A friend whose opinion I respect recently made the argument that Avengers: Age of Ultron is merely a roller coaster of a movie with no meaningful character development. Since I really enjoyed the movie, this troubled me. Is Joss Whedon’s latest really just sound and fury, signifying nothing?
Like a good little manic movie editorialist, I worked out my thoughts below. If Age of Ultron‘s has a chief fault, it’s that there’s SO MUCH going on that the character development flies in under the radar. However, I’d like to make the argument that it’s definitely there…
TONY: DESPERATION TO GUILT
Tony has the most central arc in Age of Ultron. When we last saw him in Iron Man 3, he dealt with a part of his post-“NY incident” PTSD. He learned that he had more to offer the world than more Iron Manz™ . But his desperation pops up in another form when Wanda starts messing with his head. He’s thinking even bigger than himself now, (which is a pretty big deal, since selfishness has defined him since Iron Man). His new aim is what he views as pragmatism and a responsible use of his considerable brainpower, and this leads to him building Ultron and subsequently Vision.(You win some, you lose some.)
At the end of the movie, Tony’s guilt leads him to leave the team. In the upcoming Captain America: Civil War, this guilt, combined with a continuing desperation to save the world, will lead him to do the unthinkable. Tony Stark will go from the most anti-authoritarian member of the Marvel Universe (see Iron Man 2), to an active supporter of the registration of superheroes as a means to assert accountability to a world order.
Age of Ultron primes Marvel’s most bankable heroto be the villain in his next movie appearance. If that’s not meaningful character development, I don’t know what is.
STEVE: NOTHING TO LOSE
Steve has the most purposefully hidden character arc, mostly because the payoff would have distracted tremendously from Age of Ultron and will mean much more later. Wanda reveals the darkest parts of each Avenger’s mind, but Steve didn’t seem particularly messed up by what he saw. Tony points this out when he and Steve are chopping wood. “I don’t trust a man without a dark side.” Steve responds “Well maybe you just haven’t seen it yet.” So what’s Steve’s dark side? (And hey… why isn’t Captain freaking America worthy of wielding Meow Meow?)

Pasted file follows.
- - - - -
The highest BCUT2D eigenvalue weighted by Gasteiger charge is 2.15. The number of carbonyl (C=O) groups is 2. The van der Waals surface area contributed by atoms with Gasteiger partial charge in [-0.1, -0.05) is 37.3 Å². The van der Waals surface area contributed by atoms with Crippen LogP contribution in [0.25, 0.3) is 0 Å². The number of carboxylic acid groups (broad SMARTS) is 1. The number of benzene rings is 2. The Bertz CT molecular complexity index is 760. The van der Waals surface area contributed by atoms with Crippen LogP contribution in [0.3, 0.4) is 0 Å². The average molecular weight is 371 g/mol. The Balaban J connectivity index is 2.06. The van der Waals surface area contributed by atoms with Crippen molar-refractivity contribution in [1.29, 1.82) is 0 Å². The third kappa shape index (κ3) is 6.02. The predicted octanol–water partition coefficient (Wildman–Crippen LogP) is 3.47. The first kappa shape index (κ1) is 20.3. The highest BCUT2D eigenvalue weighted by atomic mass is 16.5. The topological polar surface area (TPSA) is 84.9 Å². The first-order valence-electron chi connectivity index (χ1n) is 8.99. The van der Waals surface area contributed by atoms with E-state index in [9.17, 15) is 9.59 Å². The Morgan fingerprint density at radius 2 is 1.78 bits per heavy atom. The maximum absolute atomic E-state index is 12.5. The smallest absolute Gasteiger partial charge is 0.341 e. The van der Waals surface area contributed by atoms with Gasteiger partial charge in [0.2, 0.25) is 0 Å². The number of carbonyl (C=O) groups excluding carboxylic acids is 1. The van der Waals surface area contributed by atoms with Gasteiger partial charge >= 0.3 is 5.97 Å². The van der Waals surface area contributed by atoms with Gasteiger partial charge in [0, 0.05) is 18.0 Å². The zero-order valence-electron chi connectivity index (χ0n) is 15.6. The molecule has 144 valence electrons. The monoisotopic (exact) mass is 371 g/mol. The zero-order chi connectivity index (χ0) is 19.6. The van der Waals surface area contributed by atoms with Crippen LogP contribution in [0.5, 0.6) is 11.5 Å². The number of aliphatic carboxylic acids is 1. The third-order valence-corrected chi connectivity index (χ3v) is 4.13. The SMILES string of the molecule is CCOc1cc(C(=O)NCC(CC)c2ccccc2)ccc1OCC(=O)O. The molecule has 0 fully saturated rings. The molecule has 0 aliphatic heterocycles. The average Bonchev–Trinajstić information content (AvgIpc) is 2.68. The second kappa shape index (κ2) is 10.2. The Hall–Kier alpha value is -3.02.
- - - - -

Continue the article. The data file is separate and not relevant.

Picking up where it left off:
The reason Steve wasn’t taken aback by what he saw is that he already deals with his darkest fear on a daily basis. He’s lost his place in the world and everyone he ever loved, and Wanda reminds him of this in vivid detail. In Captain America: The First Avenger, Cap drops himself into the ice, unquestioningly, because it’s the right thing to do. It’s his life vs. millions. To him, the choice is obvious, because Steve always ALWAYS does the right thing. In The Winter Soldier, Cap is also prepared to die once he has again saved the world from Hydra. But this time it isn’t to save lives. He forfeits to Bucky, putting his life in the hands of his murderous brainwashed friend. It’s a loving gesture, but it’s also uncharacteristically selfish of Steve.
Steve knows that he has already saved millions as Captain America. Continuing to live would likely result in him saving millions more. (It’s what Captain America was made for.) Bucky’s life and love is not worth that. Up until now Steve would have known this, and behaved accordingly. But he has given up on finding a place for himself in the 21st century. If he can’t get through to the bastardized last remnant of the world he used to love, he doesn’t want to live anymore. Steve is suicidal.
Steve did get through to Bucky, but he doesn’t know it by the end of Winter Soldier, and in Age of Ultron he’s still trying to find his friend. Per Sam Wilson’s report, it doesn’t sound hopeful. When Steve meets discovers Clint Barton is a family man, he is uncomfortable. He realizes, in that moment, that he’s too lost to ever have the family and normal life that he always wanted. Steve has completely given up on anything but being an Avenger. When Tony suggests that an alien invasion will come, and that if they fight it alone they will lose, Cap responds “Then we’ll lose together.” He feels that he was robbed the noble death of a warrior. Secretly, he just wants to stop, but the only way he can do so is to find a noble cause to die for. He’s still a good man, but he’s lost hope. Maybe when he gets it back, he’ll be able to finally be able to wield Mjolnir in a moment of need.
THOR: SOMETHING SOMETHING MAGIC POOL INFINITY GEMS
Okay. You got me here. Thor is perfectly loveable in Age of Ultron. (I love watching him gush about his Nobel winning gf), but the less said about his edited-to-pieces and confusing-as-hell subplot, the better.
Hopefully Thor: Ragnarok will be hella cool and make up for it.
NATASHA: DESIRE AND RESPONSIBILITY
In Iron Man 2 Natasha is just a spy taking orders. In The Avengers, she shows some depth to her backstory of guilt, but is ultimately still just following the good guys’ directives to help “erase the red in her ledger”. Winter Soldier is the first time she has to take ownership of her own journey to redemption. She follows Steve’s lead, but in doing so she makes a tough decision to go the hard way and fight an establishment that previously both gave her purpose and dictated her goals. It’s the first time we see her irrefutably act of it of her own volition based on her values. She finally stops being a spy and becomes a hero.
This is where we find her in Age of Ultron, and for the first time in her movie career it makes sense for her to develop a crush and start thinking about settling down. But this leaves her in a really vulnerable place for Wanda to exploit. She is reminded that she gave up a “normal” life a long time ago in order to become a murderer. She feels like she’s a monster who is just “playing hero.”